A LIST of top international banks has been subpoenaed by US regulators.
Goldman Sachs, Credit Suisse, Citigroup, Bank of America, Deutsche Bank, UBS, Morgan Stanley and Barclays Capital are all believed to have received subpoenas last month.
The Securities and Exchange Commission (SEC) wants to question them about the sale and marketing of synthetic collateralised debt obligations (CDOs) during the credit crisis.
CDOs are groups of mortgages or other debts that are sold in bulk to investors. Synthetic CDOs are backed by a form of insurance, called credit swaps, rather than the actual loans.
Many synthetic CDOs were linked to subprime US mortgages, which were eventually defaulted on by home buyers with poor credit histories. As a result, huge numbers of CDOs that had a triple A rating were found to be virtually worthless after the financial crisis took hold.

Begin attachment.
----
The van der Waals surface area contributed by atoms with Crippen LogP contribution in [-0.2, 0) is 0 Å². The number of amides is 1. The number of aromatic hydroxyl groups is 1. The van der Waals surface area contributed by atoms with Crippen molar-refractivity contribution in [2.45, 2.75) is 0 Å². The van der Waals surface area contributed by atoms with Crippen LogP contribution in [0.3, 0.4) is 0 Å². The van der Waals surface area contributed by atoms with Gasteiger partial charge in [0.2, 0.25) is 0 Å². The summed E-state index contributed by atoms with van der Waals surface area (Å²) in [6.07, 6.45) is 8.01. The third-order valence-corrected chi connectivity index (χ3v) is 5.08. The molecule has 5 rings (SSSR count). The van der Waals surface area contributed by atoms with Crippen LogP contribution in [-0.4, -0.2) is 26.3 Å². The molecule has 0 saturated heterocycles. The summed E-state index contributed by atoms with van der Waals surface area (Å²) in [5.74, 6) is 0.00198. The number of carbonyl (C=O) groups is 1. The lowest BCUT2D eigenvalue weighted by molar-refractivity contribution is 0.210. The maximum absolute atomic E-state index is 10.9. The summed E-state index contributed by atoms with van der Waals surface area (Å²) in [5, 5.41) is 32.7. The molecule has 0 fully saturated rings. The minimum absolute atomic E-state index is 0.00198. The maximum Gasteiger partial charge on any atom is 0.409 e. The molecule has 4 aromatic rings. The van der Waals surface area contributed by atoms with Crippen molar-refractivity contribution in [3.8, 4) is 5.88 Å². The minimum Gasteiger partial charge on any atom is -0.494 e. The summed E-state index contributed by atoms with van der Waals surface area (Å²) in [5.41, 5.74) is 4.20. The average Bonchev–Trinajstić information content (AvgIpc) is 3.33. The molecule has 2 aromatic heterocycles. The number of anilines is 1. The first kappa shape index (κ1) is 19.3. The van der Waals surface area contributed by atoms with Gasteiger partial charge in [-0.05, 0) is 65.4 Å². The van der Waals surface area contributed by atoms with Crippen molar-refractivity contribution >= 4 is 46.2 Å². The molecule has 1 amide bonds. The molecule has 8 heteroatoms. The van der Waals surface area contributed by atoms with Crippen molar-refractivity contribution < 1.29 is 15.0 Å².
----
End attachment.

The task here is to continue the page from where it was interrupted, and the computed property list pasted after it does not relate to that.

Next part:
Now regulators are investigating whether investors were given full disclosure about the nature of the markets they were buying into.
The SEC is particularly interested to discover whether banks profited by betting against investors who purchased CDOs, implying they knew clients could lose their investments.
The complex security market is seen by some analysts as one of the major causes of the financial crisis.
The CDO investigation is part of a wider inquiry into complex debt security trading by the big banks in the lead-up to 2007.
Requests for information were also made by the Financial Industry Regulatory Authority.
None of the banks being questioned have been accused of any wrongdoing.